Sunday, February 27, 2011

My first prezi!

When it comes to emerging technology, I usually feel like I am late to the party. I just got a twitter account, I've just started to really embrace cloud computing and I don't have a smart phone yet. However, I have finally been converted to Prezi. I've seen it used for conference and class presentations, and the seamless navigation puts power point to shame.

Working on a group assignment, we were given the task of leading a class discussion focusing on how libraries can contribute to improving student experiences. My classmate Kirsten (check out her amazing food food blog) and I came up with a tight little presentation. Check it out:



We certainly didn't take full advantage of Prezi's potential. Because we were leading a discussion, we did not want to overwhelm our audience with information. We just wanted to highlight the relationship between enrollment, experience and retention. We are certainly happy with what we came up with.

This was a great assignment. It helped me think about how academic libraries can really contribute to their institution's wider community. Through collaboration, everyone benefits.

This assignment was based on Dr. Megan Oakleaf's ACRL report "The value of academic libraries," which is worth checking out if you are at all interested in academic librarianship, library marketing or communicating the value of your library to your community.

Friday, February 25, 2011

Dilemma

When preparing for a class presentation, the quintessential guybrarian-in-training is faced with a fundamental dilemma: Sweater Vest or Cardigan?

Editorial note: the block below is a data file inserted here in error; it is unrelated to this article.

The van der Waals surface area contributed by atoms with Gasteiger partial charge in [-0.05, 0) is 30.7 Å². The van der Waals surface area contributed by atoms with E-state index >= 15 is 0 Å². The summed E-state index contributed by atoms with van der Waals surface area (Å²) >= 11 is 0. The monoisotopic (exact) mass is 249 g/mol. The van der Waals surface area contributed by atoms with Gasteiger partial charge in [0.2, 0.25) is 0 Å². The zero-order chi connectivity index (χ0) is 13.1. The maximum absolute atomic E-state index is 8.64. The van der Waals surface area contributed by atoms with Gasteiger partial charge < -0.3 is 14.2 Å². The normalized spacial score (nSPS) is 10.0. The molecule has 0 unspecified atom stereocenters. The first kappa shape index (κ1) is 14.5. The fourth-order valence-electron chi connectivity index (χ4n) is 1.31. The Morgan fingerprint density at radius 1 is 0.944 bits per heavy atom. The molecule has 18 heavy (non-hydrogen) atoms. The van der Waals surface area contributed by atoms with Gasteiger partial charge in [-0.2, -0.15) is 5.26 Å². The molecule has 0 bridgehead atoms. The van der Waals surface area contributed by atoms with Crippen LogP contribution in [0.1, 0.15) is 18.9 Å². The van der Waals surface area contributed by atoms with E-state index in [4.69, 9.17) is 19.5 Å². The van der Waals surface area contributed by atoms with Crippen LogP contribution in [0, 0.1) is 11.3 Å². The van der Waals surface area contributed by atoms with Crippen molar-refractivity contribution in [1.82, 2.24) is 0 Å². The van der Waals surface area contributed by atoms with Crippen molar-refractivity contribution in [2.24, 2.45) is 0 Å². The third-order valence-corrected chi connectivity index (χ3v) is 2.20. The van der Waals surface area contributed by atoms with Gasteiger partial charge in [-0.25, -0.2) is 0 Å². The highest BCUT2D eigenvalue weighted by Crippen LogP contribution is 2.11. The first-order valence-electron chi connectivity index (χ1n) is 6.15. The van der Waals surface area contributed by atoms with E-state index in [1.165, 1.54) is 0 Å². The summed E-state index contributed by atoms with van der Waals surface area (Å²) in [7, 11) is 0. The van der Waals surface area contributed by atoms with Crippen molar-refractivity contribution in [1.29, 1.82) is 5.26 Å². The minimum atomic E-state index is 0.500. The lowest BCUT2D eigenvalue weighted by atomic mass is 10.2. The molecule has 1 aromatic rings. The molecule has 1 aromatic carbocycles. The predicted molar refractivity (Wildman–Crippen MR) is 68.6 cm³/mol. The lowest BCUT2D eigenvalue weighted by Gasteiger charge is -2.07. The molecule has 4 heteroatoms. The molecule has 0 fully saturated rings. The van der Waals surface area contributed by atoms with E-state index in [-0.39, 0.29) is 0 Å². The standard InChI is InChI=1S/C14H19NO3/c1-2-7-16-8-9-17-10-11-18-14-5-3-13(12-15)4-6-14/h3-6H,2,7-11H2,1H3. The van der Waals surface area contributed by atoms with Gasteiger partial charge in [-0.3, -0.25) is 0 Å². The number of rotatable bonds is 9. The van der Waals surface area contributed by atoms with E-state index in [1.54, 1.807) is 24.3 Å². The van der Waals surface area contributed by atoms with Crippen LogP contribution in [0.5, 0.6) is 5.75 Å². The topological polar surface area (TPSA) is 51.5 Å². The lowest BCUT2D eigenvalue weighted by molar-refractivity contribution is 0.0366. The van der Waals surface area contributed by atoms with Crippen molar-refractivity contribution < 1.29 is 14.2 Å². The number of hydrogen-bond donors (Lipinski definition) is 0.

Tuesday, February 15, 2011

In defense of twitter...


So, I am one week in to my own twitter account, and I'm loving it.

On a superficial level it's a great way to pass the time during the quiet hours in the library when I am working the circulation desk.

On a deeper level I love the constant sharing of information. Maybe it's because I am such an extrovert, but I love microblogging. It's quick and dirty and gets the information out fast. I love seeing all of the different links that people share and I love having a place where I can unabashedly share my own links. Sometimes I am hesitant to post stories/videos/pictures/stuff to Facebook, because I'm afraid of over-sharing. But that's kind of the point of twitter, to over-share.

I have been getting interesting responses when I tell people that I have a twitter account. People who have an account seem supportive or amused. People who don't have an account seem skeptical (at best) or express their out right disdain for twitter (at worst). I'll admit that I stayed away from it for a while, but that was mostly because it seemed overwhelming to me (and I thought you had to have a smart phone to use it). I think with any form of social media, there are going to be people who don't see it's relevant use.

But I have been finding Twitter super useful. Whereas Facebook is a great way to stay in touch with people, Twitter is a great way to follow the informational people consume - especially when their interests align with yours.

Photo credit: dbarronoss

Saturday, February 12, 2011

Tattooed Librarians, on the radio...